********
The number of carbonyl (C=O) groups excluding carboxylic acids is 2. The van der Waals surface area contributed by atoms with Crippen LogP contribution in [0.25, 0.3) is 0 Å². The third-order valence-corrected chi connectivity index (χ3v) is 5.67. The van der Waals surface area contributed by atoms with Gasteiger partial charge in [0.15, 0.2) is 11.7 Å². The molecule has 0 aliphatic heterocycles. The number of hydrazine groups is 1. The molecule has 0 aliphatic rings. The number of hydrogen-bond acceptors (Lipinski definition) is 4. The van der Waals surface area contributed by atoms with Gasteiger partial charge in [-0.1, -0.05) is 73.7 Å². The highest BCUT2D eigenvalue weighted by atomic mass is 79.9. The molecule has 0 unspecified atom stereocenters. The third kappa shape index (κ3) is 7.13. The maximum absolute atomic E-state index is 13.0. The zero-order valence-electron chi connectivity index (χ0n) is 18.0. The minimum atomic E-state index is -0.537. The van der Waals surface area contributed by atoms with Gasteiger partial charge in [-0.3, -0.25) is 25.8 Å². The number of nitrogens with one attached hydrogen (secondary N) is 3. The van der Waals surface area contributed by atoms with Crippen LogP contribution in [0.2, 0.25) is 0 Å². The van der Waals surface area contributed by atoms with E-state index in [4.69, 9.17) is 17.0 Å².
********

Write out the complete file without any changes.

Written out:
The number of carbonyl (C=O) groups excluding carboxylic acids is 2. The van der Waals surface area contributed by atoms with Crippen LogP contribution in [0.25, 0.3) is 0 Å². The third-order valence-corrected chi connectivity index (χ3v) is 5.67. The van der Waals surface area contributed by atoms with Gasteiger partial charge in [0.15, 0.2) is 11.7 Å². The molecule has 0 aliphatic heterocycles. The number of hydrazine groups is 1. The molecule has 0 aliphatic rings. The number of hydrogen-bond acceptors (Lipinski definition) is 4. The van der Waals surface area contributed by atoms with Gasteiger partial charge in [-0.1, -0.05) is 73.7 Å². The highest BCUT2D eigenvalue weighted by atomic mass is 79.9. The molecule has 0 unspecified atom stereocenters. The third kappa shape index (κ3) is 7.13. The maximum absolute atomic E-state index is 13.0. The zero-order valence-electron chi connectivity index (χ0n) is 18.0. The minimum atomic E-state index is -0.537. The van der Waals surface area contributed by atoms with Gasteiger partial charge in [-0.3, -0.25) is 25.8 Å². The number of nitrogens with one attached hydrogen (secondary N) is 3. The van der Waals surface area contributed by atoms with Crippen LogP contribution in [0.2, 0.25) is 0 Å². The van der Waals surface area contributed by atoms with E-state index in [4.69, 9.17) is 17.0 Å².